You couldn’t read a single tech blog or news aggregator with references to ExpressJS or `npm install`. Everyone was cranking out code into the green-field Node.js ecosystem. The masses of tech punditry wrote terabytes of text about how Node.js was going to infiltrate the enterprise soon, and how in-demand Javascript and especially “full stack” programmers (adopting the mantle of “ninjas” and “rockstars”) were.

It never happened, of course. Node.js remains a popular and excellent choice for a wide array of applications on the web, but its largest users (eg, TJ Holowaychuk) have since abandoned it. They did so for many reasons: some good, like performance, and some not-so-good, like …

In 2009 a bunch of programmers at Google decided they wanted a better way to write the C/C++ programs that drive the core of Google’s stack. The result was Go …

**And on and on and on**. You can play this stupid game all the way back to ENIAC.

If the language your tech team is pushing is the one on top of the blogs and news aggregators, there’s a non-zero chance they are making the decision in part of not wholly because of perceived pressure to be “current”.

Make no mistake: everyone is guilty of this. Moreover, each of these “foo is better than bar” events **does** move the bar forward in some way. Not that Go is better than Node which is better than Ruby, but each has a chance to address flaws inherent in the design of earlier programs.

That said, I often find what is now often referred to as “Hacker News-driven development” to be far more difficult and dangerous than just doing the hard work of fixing bugs. “But Foo has far greater support for concurrency!” is a great argument if your metrics show concurrency is a problem; it’s sloppy thinking if you have no users and just want a new toy.

Moreover, HN-driven development often results in big blind spots with the platforms you have. A great example is Python. A lot of people went from Python 2.x to Go, citing bugs, performance problems, or a need for greater concurrency, without ever testing out the asyncio stuff in Python, or checking to see if their pet bugs were fixed. Go was a shiny new toy with the intellectual thrill of learning a new thing; porting to Python 3 was just hard, possibly boring work. Who needs *that* shit?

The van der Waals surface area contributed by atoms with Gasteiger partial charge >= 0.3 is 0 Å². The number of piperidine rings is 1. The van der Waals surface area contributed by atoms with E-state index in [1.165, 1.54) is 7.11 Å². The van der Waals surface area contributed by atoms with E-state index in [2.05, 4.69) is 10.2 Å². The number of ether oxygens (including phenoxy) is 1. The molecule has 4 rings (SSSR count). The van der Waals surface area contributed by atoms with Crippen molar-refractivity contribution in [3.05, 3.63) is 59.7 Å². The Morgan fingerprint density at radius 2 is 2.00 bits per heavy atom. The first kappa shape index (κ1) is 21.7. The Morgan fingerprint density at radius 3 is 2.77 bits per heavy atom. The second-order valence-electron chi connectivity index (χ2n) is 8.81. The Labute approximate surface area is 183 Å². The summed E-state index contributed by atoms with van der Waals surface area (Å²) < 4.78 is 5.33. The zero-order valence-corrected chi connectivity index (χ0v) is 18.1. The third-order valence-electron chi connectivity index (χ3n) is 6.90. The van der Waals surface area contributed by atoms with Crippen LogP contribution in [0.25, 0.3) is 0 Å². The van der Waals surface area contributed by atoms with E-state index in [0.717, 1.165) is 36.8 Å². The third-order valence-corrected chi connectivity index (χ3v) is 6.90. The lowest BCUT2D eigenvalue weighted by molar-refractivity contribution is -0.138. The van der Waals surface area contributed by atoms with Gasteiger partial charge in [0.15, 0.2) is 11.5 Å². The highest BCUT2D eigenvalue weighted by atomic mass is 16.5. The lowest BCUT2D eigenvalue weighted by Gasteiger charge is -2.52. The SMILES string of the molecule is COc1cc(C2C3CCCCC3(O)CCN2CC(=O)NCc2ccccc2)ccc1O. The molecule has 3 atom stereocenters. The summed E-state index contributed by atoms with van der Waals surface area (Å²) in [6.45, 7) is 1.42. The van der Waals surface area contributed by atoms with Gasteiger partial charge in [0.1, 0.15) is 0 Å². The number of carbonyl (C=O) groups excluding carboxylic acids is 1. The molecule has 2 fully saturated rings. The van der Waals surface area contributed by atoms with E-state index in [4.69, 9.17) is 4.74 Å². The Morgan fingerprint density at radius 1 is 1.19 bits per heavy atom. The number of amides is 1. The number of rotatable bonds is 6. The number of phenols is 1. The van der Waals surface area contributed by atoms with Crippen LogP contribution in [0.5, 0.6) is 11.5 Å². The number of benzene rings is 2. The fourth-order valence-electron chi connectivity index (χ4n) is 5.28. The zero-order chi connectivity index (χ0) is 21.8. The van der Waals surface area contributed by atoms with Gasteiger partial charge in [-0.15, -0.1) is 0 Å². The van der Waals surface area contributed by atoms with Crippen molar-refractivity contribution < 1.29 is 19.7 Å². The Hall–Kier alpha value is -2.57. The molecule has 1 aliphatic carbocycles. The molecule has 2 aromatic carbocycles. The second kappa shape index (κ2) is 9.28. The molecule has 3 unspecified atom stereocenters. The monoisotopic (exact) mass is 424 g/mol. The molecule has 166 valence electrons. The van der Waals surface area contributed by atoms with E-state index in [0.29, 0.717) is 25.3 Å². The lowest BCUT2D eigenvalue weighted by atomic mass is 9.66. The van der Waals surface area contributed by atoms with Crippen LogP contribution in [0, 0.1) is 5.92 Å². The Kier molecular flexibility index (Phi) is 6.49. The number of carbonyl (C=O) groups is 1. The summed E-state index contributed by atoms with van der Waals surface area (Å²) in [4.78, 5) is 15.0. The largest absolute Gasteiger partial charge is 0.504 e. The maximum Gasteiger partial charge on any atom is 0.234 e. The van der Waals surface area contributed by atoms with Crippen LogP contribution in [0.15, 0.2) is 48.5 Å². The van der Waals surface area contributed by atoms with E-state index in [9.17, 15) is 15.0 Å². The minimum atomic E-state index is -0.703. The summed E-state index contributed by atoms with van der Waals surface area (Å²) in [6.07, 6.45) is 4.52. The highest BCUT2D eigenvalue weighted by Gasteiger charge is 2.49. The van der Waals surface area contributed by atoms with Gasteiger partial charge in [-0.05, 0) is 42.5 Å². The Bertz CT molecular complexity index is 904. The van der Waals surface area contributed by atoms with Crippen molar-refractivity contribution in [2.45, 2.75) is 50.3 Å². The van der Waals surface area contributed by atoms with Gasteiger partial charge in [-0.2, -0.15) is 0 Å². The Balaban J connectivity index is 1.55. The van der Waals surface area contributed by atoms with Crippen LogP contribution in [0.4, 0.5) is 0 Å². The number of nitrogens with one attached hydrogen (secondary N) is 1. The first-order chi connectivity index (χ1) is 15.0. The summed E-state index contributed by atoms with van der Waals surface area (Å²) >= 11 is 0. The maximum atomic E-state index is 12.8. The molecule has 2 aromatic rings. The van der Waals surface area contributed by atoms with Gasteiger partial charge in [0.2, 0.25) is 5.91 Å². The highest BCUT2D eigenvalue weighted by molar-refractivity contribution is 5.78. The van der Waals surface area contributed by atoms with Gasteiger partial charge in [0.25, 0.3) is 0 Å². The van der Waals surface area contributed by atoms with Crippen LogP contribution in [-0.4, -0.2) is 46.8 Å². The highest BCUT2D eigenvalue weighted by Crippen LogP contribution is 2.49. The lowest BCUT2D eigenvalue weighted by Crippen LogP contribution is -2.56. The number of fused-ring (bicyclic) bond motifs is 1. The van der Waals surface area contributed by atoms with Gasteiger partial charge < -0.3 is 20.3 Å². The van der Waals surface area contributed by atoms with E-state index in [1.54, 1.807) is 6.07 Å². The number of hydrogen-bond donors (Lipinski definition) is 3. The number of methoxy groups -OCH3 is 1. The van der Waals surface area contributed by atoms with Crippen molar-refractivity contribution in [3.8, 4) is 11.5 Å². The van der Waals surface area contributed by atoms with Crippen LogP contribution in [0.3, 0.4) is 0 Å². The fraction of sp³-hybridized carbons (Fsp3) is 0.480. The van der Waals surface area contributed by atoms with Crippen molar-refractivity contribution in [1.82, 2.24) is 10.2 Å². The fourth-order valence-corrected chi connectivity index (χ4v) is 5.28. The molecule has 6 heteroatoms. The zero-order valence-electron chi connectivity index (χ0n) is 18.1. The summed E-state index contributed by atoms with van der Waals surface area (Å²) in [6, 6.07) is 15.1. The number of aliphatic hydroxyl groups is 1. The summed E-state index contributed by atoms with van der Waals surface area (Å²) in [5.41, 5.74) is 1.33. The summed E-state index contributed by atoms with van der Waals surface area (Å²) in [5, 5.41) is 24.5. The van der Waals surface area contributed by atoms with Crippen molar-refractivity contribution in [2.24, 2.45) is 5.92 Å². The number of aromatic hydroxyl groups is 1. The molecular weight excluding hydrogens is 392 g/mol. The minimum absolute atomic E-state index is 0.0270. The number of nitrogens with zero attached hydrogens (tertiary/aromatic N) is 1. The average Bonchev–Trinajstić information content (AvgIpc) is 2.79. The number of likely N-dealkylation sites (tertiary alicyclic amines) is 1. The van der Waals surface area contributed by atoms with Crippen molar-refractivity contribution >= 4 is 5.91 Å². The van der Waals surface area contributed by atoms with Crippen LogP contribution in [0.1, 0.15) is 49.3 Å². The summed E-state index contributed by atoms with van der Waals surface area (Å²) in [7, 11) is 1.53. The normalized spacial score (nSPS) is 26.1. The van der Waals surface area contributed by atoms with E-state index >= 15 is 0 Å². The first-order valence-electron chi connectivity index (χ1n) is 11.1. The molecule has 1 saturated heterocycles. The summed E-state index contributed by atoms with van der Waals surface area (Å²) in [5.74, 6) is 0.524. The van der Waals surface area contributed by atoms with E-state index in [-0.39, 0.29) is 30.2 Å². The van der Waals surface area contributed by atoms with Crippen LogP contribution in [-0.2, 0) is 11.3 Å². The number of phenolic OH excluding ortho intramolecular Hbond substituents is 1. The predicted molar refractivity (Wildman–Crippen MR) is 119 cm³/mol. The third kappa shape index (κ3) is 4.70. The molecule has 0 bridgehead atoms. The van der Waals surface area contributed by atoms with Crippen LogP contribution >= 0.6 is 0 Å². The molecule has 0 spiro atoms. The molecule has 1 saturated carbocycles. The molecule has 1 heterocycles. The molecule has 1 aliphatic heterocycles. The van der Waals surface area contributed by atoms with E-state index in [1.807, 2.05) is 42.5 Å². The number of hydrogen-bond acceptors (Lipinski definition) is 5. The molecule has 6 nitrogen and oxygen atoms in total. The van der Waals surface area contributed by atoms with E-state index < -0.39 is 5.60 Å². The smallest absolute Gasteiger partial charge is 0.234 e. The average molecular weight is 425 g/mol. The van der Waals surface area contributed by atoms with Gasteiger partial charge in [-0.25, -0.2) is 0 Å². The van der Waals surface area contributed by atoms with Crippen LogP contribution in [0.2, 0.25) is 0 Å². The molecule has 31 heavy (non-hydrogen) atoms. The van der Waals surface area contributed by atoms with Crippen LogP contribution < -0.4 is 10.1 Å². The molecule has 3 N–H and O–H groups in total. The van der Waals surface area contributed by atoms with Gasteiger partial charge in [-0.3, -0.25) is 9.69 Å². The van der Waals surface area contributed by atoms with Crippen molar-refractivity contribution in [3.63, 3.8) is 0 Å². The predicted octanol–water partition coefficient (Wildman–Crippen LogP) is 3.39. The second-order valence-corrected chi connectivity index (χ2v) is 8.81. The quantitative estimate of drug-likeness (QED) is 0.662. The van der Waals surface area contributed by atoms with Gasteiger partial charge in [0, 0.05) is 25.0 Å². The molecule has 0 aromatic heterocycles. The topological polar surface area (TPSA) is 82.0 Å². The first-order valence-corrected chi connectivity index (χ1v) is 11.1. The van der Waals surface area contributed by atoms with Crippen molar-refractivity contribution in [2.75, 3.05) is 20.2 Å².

Yes, I think Go is a bad language that ignores decades of programming language research to solve a specific problem Google has. Google’s massive rep as tech innovator makes everyone think it’s good: after all, Google uses it!

But the point of this rant is to not criticize Go, it’s to illustrate that “Go is going to solve all our problems!” is a bunch of bullshit, because the most likely scenario is in 2-3 years the newest, hippest platform (an out-of-left-field Perl resurgence? Elm? INTERCAL?) will suddenly become the solution to all our problems.

Theory: tech doesn’t matter

Unpopular opinion: for the bulk of projects/applications, lower-level platform decisions don’t matter. 

Picking Go over Python won’t mean anything if your team is happier with Python, for example. And I likewise posit that the “we switched to foo and saw huge gains!” is in part just the nerd-boner many teams get when they 1)have new toys and 2)get to play with the crap they keep reading about on HN.

Some choices will always matter but those are often obvious. You can’t use Redis as an RDBMS and all the enthusiasm in the world won’t fix that. But there are usually so few of those decisions in a project.